C Company was ordered to Quinauan Point where the Japanese had landed troops. The tanks arrived about 5:15 P.M. He did a quick reconnaissance of the area, and after meeting with the commanding infantry officer, made the decision to drive tanks into the edge of the Japanese position and spray the area with machine-gun fire. The progress was slow but steady until a Japanese .37 milometer gun was spotted in front of the lead tank, and the tanks withdrew. It turned out that the gun had been disabled by mortar fire, but the tanks did not know this at the time. The decision was made to resume the attack the next morning, so the 45th Infantry dug in for the night.
The next day, another platoon did reconnaissance before pulling into the front line. They repeated the maneuver and sprayed the area with machine gunfire. As they moved forward, members of the 45th Infantry followed the tanks. The troops made progress all day long along the left side of the line. The major problem the tanks had to deal with was tree stumps which they had to avoid so they would not get hung up on them. The stumps also made it hard for the tanks to maneuver. Coordinating the attack with the infantry was difficult, so the decision was made to bring in a radio car so that the tanks and infantry could talk with each other.
On February 4th, at 8:30 A.M. five tanks and the radio car arrived. The tanks were assigned the numbers 1, 2, 3, 4, and 5, so each tank commander knew which tank was receiving an order. Each tank also received a walkie-talkie, as well as the radio car and infantry commanders. This was done so that the crews could coordinate the attack with the infantry and so that each tank could be ordered to where it was needed. John led as many as five attacks a day, into the pocket, to wipe out the Japanese. A few of the cleansing missions lasted for five hours. After several days of this, the pocket was completely cleared of enemy soldiers. The Japanese were pushed back almost to the cliffs when the attack was halted for the night. When the attack resumed the next morning, the Japanese were pushed to the cliff line where they hid below the cliff’s edge out of view. They were forced out of the caves and into the sea. It was at that time that the tanks were released to return to the 192nd and the 45th mopped up the Japanese.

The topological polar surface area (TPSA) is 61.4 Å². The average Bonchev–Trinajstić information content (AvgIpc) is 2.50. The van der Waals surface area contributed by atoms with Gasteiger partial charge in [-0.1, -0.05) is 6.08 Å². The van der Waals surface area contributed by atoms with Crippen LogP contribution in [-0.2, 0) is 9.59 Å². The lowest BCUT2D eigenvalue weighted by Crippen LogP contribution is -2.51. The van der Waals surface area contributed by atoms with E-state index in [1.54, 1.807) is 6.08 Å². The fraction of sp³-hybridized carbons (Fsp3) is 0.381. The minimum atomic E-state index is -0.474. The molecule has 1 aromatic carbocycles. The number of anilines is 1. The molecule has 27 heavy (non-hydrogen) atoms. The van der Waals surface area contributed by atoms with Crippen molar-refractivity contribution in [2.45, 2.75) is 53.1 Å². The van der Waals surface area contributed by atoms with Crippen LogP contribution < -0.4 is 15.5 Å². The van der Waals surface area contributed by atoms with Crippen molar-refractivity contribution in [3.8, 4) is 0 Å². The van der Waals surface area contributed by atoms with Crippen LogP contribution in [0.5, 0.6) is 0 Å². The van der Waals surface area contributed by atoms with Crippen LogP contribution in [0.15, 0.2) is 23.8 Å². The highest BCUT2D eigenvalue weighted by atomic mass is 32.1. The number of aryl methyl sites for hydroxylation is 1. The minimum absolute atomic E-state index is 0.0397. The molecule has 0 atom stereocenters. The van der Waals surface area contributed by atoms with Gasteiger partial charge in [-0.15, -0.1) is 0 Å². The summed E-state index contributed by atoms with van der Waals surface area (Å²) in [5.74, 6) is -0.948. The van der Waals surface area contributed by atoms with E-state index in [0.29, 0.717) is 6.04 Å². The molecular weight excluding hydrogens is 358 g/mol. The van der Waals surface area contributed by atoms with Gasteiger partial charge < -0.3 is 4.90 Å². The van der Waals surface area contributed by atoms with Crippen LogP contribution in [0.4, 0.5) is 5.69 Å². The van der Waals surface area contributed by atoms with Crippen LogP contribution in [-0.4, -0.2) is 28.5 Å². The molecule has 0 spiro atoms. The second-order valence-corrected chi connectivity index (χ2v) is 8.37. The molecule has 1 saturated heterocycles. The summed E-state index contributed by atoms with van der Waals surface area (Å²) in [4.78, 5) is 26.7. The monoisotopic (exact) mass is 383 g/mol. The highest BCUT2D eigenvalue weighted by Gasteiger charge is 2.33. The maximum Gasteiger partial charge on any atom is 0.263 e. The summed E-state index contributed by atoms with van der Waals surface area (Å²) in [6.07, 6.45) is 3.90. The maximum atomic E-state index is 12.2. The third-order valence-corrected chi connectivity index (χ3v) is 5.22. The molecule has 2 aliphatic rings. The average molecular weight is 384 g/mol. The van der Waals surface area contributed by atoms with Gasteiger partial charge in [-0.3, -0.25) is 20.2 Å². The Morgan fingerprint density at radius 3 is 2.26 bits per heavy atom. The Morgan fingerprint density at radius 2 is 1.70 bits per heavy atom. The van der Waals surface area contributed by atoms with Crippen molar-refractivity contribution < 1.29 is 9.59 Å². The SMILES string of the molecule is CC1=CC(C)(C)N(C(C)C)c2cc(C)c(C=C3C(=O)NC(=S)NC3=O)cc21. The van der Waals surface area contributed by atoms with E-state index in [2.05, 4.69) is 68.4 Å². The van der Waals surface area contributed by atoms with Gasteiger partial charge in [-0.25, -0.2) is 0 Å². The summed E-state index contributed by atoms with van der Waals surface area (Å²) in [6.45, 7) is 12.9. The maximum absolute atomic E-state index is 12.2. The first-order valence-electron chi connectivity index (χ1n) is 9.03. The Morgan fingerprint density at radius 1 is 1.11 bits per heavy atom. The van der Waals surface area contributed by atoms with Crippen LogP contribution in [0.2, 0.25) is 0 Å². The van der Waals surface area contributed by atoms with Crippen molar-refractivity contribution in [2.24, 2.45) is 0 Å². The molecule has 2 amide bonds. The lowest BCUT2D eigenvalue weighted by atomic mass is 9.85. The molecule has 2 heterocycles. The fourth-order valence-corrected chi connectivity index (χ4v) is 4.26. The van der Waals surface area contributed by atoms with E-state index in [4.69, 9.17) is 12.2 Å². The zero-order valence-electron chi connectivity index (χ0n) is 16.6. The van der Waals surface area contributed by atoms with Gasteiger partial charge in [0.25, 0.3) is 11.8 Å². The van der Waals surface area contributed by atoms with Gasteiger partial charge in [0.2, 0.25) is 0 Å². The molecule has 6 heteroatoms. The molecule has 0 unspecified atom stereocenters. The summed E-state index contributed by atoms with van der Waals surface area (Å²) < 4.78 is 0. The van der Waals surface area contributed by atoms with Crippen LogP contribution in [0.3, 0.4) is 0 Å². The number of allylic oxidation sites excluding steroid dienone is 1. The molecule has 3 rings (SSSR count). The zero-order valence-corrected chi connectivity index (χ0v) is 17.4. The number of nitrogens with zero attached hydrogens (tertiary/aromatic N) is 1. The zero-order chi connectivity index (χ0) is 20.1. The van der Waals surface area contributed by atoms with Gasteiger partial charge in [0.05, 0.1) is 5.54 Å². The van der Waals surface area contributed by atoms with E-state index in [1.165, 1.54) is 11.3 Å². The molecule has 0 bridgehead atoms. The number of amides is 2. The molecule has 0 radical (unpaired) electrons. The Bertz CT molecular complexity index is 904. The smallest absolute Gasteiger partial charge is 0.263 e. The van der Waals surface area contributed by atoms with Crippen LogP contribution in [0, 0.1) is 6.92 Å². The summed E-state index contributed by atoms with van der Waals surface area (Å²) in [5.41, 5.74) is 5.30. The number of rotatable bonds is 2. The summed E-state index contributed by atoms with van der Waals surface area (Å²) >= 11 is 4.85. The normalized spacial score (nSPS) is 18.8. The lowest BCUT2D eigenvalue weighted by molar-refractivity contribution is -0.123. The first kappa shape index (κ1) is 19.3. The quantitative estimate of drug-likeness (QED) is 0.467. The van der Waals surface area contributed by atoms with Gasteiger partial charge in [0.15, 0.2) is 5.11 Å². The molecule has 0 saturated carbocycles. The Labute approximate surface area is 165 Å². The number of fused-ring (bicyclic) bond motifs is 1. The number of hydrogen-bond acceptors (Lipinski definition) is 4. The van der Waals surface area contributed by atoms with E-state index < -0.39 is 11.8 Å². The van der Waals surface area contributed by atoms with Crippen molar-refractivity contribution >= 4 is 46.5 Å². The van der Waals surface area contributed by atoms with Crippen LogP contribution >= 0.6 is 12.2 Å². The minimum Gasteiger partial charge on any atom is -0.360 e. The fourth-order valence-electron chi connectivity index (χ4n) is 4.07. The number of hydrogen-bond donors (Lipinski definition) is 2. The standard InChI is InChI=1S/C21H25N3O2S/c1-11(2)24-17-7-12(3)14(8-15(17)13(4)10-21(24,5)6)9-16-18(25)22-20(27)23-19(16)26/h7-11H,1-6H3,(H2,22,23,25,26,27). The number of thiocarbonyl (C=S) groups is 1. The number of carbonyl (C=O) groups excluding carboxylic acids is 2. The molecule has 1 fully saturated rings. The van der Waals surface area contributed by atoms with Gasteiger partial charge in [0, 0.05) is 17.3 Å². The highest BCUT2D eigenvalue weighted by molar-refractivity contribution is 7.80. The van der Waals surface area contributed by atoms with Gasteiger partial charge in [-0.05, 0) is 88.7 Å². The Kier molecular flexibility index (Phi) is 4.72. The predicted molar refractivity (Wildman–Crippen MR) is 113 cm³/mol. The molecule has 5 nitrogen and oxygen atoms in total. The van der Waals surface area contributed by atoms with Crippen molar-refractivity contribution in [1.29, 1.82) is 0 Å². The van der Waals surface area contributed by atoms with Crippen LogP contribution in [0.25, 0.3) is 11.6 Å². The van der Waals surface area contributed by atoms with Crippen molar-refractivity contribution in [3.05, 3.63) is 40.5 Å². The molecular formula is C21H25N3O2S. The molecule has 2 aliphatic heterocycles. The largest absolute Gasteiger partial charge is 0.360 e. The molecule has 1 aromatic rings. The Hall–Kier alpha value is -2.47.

At the same time, the tanks were involved in the extermination of the two pockets of Japanese troops trapped behind the main battle line after their offensive was stopped and pushed back to the original defensive line. In the pockets on February 2nd, C Company lost one tank manned by Sgt. Emerson Smith, Pvt. Vernor Deck, Pvt. Sidney Rattner, and Pvt. Robert Young that had gone beyond the area controlled by the defenders. The tank was disabled by a thermite mine, and it appeared that the crew was killed by hand grenades thrown into the tank as they attempted to evacuate it. One member of the crew apparently was still alive as the Japanese filled the tank with dirt from the foxhole they dug under it because a handgun was found with a spent bullet casing in its chamber. When the tank was recovered, the bodies were removed from the tank by the battalion’s maintenance section which was described as a gruesome task, and identifying the dead was done by matching the bodied to personal belongings and clothing to them.